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My first Christmas after I was married, I made a wreath with my sisters-in-law as a project where my mother-in-law provided the supplies. I still use that wreath; for years it hung on my front door, and now it hangs in my kitchen over my stove. It was made with an inexpensive wreath from Michael's ($4), pinecones from my mother in law's yard (some of which were painted gold with spray paint), some ornaments, a ribbon bow, a few sprigs of gold and white balls, and a faux bird.

Christmas Kitchen 1 The Prudent Homemaker 

Here are a few ideas to deck the halls and spruce up your house for less:

Christmas Piano The Prudent Homemaker


Christmas Music Star Garland The Prudent Homemaker

Use paper

Make garlands, bunting, or paper chains. Make wreaths and miniature trees. Make paper ornaments. Print out some free images to hang or frame. 

If you want Christmas music, print some out before making your project. The Graphics Fairy has lovely free images. Here's a beautiful tree topper project from there.

Check out my Christmas crafts Pinterest board for lots of fun ideas to make with paper.

Lemons in the kitchen The Prudent Homemaker

Decorate with fresh seasonal fruit

Use a bowl or a cake stand to display apples, pears, oranges, clementines, or lemons. Nuts in the shell are another great seasonal option that lasts even longer. 

 Pinecones in Bowl The Prudent Homemaker

Decorate with fresh greenery from your yard

Use any evergreens you have in your yard to tuck on pictures, on gifts, in vases, and in displays. Make a wreath on a wreath form or on a wire hanger, or make a fresh greenery garland. Collect pinecones and use them in your displays. If you don't have evergreens, see if a friend has a tree or two in need of a trim who will allow you to trim from their trees.

Wreath in Window The Prudent Homemaker 

Invest in some artificial greenery 

This doesn't have to be a lot, and it doesn't have to be all at once. 

Michael's carries inexpensive wreaths and garland. These are currently 50% off this week. The 24 inch wreaths are $3.99. They also have a 9 foot garland that is $2.99 this week. Closer to Christmas, these can go even lower; I paid $2 each for 2 wreaths like this years ago that I hang in my windows.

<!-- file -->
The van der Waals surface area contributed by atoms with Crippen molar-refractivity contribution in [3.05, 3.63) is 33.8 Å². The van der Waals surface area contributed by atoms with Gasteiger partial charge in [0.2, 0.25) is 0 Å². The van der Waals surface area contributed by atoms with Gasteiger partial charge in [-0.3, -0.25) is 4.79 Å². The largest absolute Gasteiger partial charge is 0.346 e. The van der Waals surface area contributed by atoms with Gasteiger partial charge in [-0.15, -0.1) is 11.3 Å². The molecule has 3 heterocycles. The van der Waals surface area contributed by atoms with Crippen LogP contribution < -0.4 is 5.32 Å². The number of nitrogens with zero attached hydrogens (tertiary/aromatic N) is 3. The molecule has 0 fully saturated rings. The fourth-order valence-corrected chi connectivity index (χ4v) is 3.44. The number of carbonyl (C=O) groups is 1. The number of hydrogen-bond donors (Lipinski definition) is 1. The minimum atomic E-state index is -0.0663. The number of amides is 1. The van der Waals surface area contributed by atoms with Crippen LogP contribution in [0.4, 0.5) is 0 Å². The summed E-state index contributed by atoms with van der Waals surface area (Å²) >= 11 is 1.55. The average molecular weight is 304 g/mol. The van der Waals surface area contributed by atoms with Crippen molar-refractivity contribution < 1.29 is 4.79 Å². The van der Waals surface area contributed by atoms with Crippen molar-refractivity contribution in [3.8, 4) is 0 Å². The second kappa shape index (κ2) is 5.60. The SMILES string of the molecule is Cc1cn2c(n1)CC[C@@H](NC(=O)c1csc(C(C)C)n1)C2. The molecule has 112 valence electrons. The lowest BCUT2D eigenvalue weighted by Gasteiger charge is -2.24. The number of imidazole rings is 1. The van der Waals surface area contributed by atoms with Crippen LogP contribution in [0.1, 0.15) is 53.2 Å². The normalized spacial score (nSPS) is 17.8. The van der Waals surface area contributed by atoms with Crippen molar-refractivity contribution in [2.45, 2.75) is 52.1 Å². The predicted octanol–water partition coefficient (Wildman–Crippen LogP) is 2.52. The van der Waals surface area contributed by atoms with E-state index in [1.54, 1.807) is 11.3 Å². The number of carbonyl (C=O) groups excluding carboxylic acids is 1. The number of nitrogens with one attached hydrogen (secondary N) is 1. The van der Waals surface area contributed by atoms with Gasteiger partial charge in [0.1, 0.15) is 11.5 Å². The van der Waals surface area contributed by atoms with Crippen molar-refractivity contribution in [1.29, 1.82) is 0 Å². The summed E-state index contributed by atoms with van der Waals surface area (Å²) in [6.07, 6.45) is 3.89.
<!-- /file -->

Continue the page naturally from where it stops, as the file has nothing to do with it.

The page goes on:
Christmas Living Room The Prudent Homemaker

Depending on where you live, an artificial tree can be a long-term money saver (bought on sale or clearance to begin with, of course). If you live where you can cut your own trees for $5, a fresh tree is a cheaper option. Our current tree is 9 years old, and we bought it for $80 as a display piece a week and a half before Christmas.

Christmas Ribbon The Prudent Homemaker 

Use and reuse ribbon

Over the years, my husband has received a few gifts at work of goodies wrapped with beautiful ribbons. I've saved the ribbons to use on presents every year. They're also useful to decorate the house.

Christmas Books The Prudent Homemaker

Most craft stores have their Christmas ribbon 50% off this week, if you are looking to buy a spool of ribbon to use for many years.

Christmas Stockings detail The Prudent Homemaker

Sew it yourself

Whether you're making stockings or oranaments for your tree, there's a free pattern out there that you can use to whip something up for less than the storebought version. I love Pinterest for this.

I made these stockings for my family using a bit of a painter's drop cloth, some fancy stitches on my sewing machine, and some embroidery thread to make the hooks.

Christmas Candles The Prudent Homemaker 

Display what you have

Cookie cutters, twine, spools of ribbon, mixing bowls, loose jingle bells, cake stands and candles--all can be used in creative ways as part of your Christmas display.